Trees Of The Holy Land

Despite modern-day reforestation projects, the land of Israel was much more extensively forested during the times of Bible History than today. There are hundreds of references to trees and types of wood in The Bible. Examples of trees found in Israel during ancient times (various Bible translations sometimes identify species differently) -


Also known as Grecian Juniper, it grows to over 60 feet / 18 meters with a pyramid shape. Prevalent in Lebanon and Gilead, it was used in the Temple built by Solomon (2 Chronicles 2:8)


A member of the peach family that blooms very early. Almond blossoms were carved in the lampstand in The Tabernacle In The Wilderness (Exodus 25:33-36). Aaron's rod was made to miraculously sprout almonds as a sign of his God-given authority (Numbers 17:1-10) (see Aaron and Levites).


Almug, or red sandalwood, is a beautiful pleasant-smelling wood that Solomon imported for the pillars of the Temple (1 Kings 10:11-12) (see Layout Of Solomon's Temple)


The box tree is a hardy evergreen of Lebanon and northern Israel that was used for ornamental work (Isaiah 60:13)


Cedar was a fragrant evergreen that was often used for building. It was also used in sacrificial fires (Numbers 19:6). Cedar Of Lebanon (seen in the illustration above) was a large magnificent evergreen that is quite rare today.


The chestnut, or plane tree, was found along streams and rivers. Jacob used branches of the chestnut in his curious manner of breeding his flocks (Genesis 30:37) (see The Shepherd)


Cyprus wood was used by Noah to build the ark (Genesis 6:14) (see The Flood and How Big Was Noah's Ark?)


Ebony is a strong black wood that takes a fine polish. It is native to India and Sri Lanka (Ezekiel 27:15)


The Fig Tree is referred to widely though the Old Testament and New Testament. Jesus Christ made a number of references to fig trees (Matthew 7:16, Luke 21:29-31). The Sycamore was another type of fig tree (Luke 19:4).


The fir, also translated as pine, was a symbol of nobility (Isaiah 60:13). In later times, during The Crusades, they were still growing densely from Jerusalem to Bethlehem (see also Bethlehem Fact File).

Green Bay

The green bay was a symbol of both wealth and evil (Psalm 37:35). It was small with shoots sprouting up from the ground, and a perfumed oil was obtained from the leaves.


The oak was a strong, magnificent tree that usually grew alone on high ground. It was sometimes used as a symbol of strength and long life.

Oil Tree

Also called the Jerusalem Willow, or Oleaster, it produces a small bitter olive that was used for oil. (Isaiah 41:19)


The Olive Tree was an important source of food and oil. Fine olive oil was used in the lamp inside the Tabernacle (Exodus 27:20)


The date palm could sometimes reach 100 feet / 30 meters, and produced a great quantity of fruit on a single tree. The fibrous leaves were also used to weave mats. They favored the hot area of the The Dead Sea. Jericho (see The Fall Of Jericho and Joshua) was also known as the City of Palms (Judges 1:16). During their Wilderness Journey, the Israelites under Moses camped near the springs at Elim where there were seventy palm trees (Exodus 15:27).


The pine is a tall coniferous tree with long needles and seed-bearing "pine cones." It was often used for building (Isaiah 44:14).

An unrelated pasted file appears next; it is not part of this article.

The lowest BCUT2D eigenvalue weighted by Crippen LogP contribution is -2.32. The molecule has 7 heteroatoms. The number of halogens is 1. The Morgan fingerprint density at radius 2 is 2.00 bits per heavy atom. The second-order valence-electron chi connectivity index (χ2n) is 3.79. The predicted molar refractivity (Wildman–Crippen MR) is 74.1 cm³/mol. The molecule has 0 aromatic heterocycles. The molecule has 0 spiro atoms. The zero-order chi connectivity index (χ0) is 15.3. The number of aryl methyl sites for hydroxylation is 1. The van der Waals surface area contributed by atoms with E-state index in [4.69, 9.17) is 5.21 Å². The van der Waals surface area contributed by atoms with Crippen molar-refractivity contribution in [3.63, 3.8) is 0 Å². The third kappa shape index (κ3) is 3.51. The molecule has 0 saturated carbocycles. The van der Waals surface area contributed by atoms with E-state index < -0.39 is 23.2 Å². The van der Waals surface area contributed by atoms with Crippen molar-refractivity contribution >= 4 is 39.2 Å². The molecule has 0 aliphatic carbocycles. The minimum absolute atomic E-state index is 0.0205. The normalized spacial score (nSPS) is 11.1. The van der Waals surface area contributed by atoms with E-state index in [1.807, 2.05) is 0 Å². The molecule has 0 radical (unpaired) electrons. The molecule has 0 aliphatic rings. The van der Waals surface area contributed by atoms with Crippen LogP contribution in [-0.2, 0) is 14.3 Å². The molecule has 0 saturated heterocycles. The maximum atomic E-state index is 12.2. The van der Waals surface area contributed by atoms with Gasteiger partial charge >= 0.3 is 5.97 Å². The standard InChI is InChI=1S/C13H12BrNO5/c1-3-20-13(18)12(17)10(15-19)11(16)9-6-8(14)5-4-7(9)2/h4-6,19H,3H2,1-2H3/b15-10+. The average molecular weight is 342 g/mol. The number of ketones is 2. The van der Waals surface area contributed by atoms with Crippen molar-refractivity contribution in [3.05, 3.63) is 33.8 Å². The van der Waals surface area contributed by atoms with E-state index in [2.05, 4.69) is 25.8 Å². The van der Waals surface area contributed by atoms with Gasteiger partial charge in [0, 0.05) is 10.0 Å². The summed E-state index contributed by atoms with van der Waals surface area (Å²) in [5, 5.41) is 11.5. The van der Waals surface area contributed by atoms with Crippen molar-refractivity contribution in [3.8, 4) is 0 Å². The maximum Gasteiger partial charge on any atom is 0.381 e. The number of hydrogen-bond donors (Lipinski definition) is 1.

The poplar is a tall fast-growing tree that favors moist areas along the Euphrates (see The Tigris-Euphrates Valley) and Jordan River (see The Jordan Valley) (Genesis 30:37).


Wood of the shittah, or acacia tree, is mentioned numerous times in the Bible. The Ark Of The Covenant, which contained The Ten Commandments was made of acacia wood (Exodus 25:10) (see Temple Mount Treasures)


Tamarisk were small desert trees. Abraham planted one at Beersheba (Genesis 21:33)


Thyine wood, translated as citron in some versions, was a small, slow-growing evergreen, related to the arbor-vitae. It produces sandarac, a resin used for making varnish and incense (Revelation 18:12).

Turpentine Tree

Found in hot, dry places and translated under various names, the turpentine tree produces an oil resin with commercial value (Isaiah 6:13).


Like poplars, willows favored wet areas along rivers and streams, from Israel to Syria (Ezekiel 17:5).


Wormwood is related to the western sagebrush. The oil from the plant is used to flavor Absinthe, a liqueur. The plant was used to symbolize bitterness (Revelation 8:11)

Fact Finder: Which of the two special trees that God planted in the middle of the Garden of Eden were Adam and Eve forbidden to eat from?
Genesis 2:9,16-17
See also The Two Trees and The Creation Of Adam And Eve and Where Was The Garden Of Eden?

This Week's Bible Quiz

1. How many sons did Noah have?

2. Was Noah's ark shorter or longer than a modern-day Boeing 747 airliner?

3. How many people were saved in the ark?

4. How many of each kind of "clean" animals were taken aboard the ark?

5. How many of each kind of "unclean" animals were taken aboard the ark?

6. How many days did the flood waters increase on the earth?

7. How many days did the waters flood the earth?

8. How many days after the ark landed atop Mount Ararat did Noah open a window and send out a raven?

9. On which release did the dove not return to Noah?

10. What was God's sign of His promise that never again would He destroy life on earth with the waters of a flood?

For the answers to this February 8 quiz, see the Bible Quiz Answers Page

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